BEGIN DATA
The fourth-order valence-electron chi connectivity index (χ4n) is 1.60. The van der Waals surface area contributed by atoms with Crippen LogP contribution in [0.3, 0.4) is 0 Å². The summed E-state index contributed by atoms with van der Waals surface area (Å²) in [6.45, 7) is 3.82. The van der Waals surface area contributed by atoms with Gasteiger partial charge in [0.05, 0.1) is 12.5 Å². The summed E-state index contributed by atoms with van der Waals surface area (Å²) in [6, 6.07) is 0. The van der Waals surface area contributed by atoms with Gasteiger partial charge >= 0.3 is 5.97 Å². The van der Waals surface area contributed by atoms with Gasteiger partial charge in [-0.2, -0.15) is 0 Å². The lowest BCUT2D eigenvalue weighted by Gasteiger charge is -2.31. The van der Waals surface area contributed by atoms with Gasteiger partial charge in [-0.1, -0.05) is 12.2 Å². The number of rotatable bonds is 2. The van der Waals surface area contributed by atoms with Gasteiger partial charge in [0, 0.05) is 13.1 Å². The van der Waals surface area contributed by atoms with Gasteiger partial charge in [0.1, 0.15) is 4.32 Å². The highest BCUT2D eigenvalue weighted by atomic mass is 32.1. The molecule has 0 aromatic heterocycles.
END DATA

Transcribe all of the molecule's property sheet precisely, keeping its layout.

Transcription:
The fourth-order valence-electron chi connectivity index (χ4n) is 1.60. The van der Waals surface area contributed by atoms with Crippen LogP contribution in [0.3, 0.4) is 0 Å². The summed E-state index contributed by atoms with van der Waals surface area (Å²) in [6.45, 7) is 3.82. The van der Waals surface area contributed by atoms with Gasteiger partial charge in [0.05, 0.1) is 12.5 Å². The summed E-state index contributed by atoms with van der Waals surface area (Å²) in [6, 6.07) is 0. The van der Waals surface area contributed by atoms with Gasteiger partial charge >= 0.3 is 5.97 Å². The van der Waals surface area contributed by atoms with Gasteiger partial charge in [-0.2, -0.15) is 0 Å². The lowest BCUT2D eigenvalue weighted by Gasteiger charge is -2.31. The van der Waals surface area contributed by atoms with Gasteiger partial charge in [-0.1, -0.05) is 12.2 Å². The number of rotatable bonds is 2. The van der Waals surface area contributed by atoms with Gasteiger partial charge in [0, 0.05) is 13.1 Å². The van der Waals surface area contributed by atoms with Gasteiger partial charge in [0.1, 0.15) is 4.32 Å². The highest BCUT2D eigenvalue weighted by atomic mass is 32.1. The molecule has 0 aromatic heterocycles.